Review by Polly Conway, Common Sense Education | Updated December 2012

NASA Kids' Club

Explore super space-based games and activities for the younger set

Subjects & skills
Subjects
  • Math
  • Science

Skills
  • Critical Thinking
Grades This grade range is a recommendation by Common Sense Education and not the developer/publisher.
K–5
Common Sense says (See details)
Teachers say (2 Reviews)

Take a look inside

5 images

Pros: Games are well-designed and fun, and the varied levels make the site versatile.

Cons: Not all of the games are educational, and there could be more content.

Bottom Line: A fun, kid-friendly place to get introduced to the wonders of space.

NASA Kids' Club activities and content can be great supplements to a segment on space exploration, astronomy, and even environmental science. The games can be used as a reward or treat after students complete a quiz or have a successful discussion -- some are heavy on learning, while others are focused on fun.

Continue reading Show less

NASA Kids' Club has games and activities from the space agency. The site doesn't require students to register or enter an email address to post comments, which are moderated. However, some parts include links to social media, which are less controlled. A section of the site also offers Internet safety tips for parents and teachers.

Students can find what they want to do quickly and easily right from the main page. It doesn't take long to catch on to the leveled games (1 = easiest, 5 = hardest), which are usually focused on a single space idea. Other activities like Elmo Visits NASA, Mars Fun Zone, and Buzz Lightyear Return from Space are more elaborate, and kids can take their time. Kids can also check in on current space missions, play more games in a clubhouse, join an asteroid-naming contest, or view NASA photographs.

Kids learn science and math as they play space-related games. For example, in Rocket Builder (a Level 1 game), kids compare and sort 2-D and 3-D shapes as they build a rocket. Starfall (Level 3) teaches the relationship between star color and temperature; grabbing hotter stars earns higher points. Buzz Lightyear Return from Space is more involved -- kids complete missions that cover math conversions and gravity. A teacher area explains the education standards associated with each activity.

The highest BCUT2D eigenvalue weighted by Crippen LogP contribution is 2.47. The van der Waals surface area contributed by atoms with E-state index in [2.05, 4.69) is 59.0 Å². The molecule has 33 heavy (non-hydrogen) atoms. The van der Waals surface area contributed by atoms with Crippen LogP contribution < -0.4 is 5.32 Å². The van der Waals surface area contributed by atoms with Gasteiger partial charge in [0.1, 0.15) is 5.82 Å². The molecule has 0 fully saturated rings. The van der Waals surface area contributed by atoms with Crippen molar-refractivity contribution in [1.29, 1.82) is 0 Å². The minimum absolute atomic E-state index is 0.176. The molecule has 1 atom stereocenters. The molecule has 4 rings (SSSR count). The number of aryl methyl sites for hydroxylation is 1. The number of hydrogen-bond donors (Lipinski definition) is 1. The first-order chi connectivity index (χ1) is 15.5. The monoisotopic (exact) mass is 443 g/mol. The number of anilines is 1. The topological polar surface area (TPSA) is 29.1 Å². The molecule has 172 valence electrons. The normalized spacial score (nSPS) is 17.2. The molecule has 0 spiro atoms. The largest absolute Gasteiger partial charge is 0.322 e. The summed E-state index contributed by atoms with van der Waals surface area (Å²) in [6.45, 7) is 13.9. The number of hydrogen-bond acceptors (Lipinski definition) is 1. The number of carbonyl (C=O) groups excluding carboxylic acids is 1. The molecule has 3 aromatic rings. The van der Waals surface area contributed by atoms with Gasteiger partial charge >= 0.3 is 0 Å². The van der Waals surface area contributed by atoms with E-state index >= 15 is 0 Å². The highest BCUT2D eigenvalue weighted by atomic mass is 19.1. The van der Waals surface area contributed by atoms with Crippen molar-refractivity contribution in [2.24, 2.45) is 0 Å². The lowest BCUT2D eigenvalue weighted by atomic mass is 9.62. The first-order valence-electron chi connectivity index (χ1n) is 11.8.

Students can learn science, math, and language arts while exploring some basic space topics. Games are aimed toward the K-4 set and are rooted in national and Common Core State Standards. They are organized into levels from easiest to hardest. Games focus on one concept at a time -- for example, converting time, patterns, building a rocket, or the solar system. Students with an interest in space will find the activities easy to access and fun to play.

Nifty space-age noises sound when you click on buttons in NASA Kids' Club -- but that's just one of the clever touches NASA has included on its space-centric site. Don't expect dozens of things to do; there probably isn't enough to keep kids captivated for hours. However, the games, videos, and other activities are well-designed, easy to understand, and -- best of all -- fun. Interactive sections let you compare your weight and age on various planets; some familiar faces also pop up in a Buzz Lightyear game and a video recapping Elmo's trip to NASA.

NASA really has done a great job of incorporating educational activities on its site. Some use visual elements to help kids work out math problems, and to customize the experience, others let kids select an age group (such as kindergarten to second grade). Another bonus: Because NASA offers a text-only version of the site, even families using an old computer will be able to join in on the fun.

Overall Rating

Engagement Is the product stimulating, entertaining, and engrossing? Will kids want to return?

Don't expect limitless things to do here; there's only enough to keep kids captivated for an hour or so. However, the games, videos, and other activities here are well designed, easy to understand, and -- best of all -- fun.

Pedagogy Is learning content seamlessly baked-in, and do kids build conceptual understanding? Is the product adaptable and empowering? Will skills transfer?

Kids learn science and math by playing space-related games. Some activities use visual elements; others allow kids to customize the experience by selecting their age group.

Support Does the product take into account learners of varying abilities, skill levels, and learning styles? Does it address both struggling and advanced students?

A teacher area explains the education standards associated with each activity, and users can also explore NASA's vast network of content. 


Common Sense Reviewer
Polly Conway Classroom teacher

Teacher Reviews

(See all 2 reviews) (2 reviews) Write a review
Featured review by
Margaret A P. , Other
Other
The Agnes Irwin School
Rosemont, United States
A great introductory resource for young students exploring space.
NASA Kids' Club is a great free resources for classrooms that are exploring space. It has a number of games that integrate academic skills (e.g,. letter recognition and telling time) with a space theme but not all of the games are academic. It gives students' access to real pictures and some facts about space from NASA. I wish it went more in-depth with specific information and facts about space and astronauts and was easier to navigate (e.g., it was clearer how to get around and move between activities). I wish more activities were like the storybook and included an option for any text or directions to be read aloud.
Read full review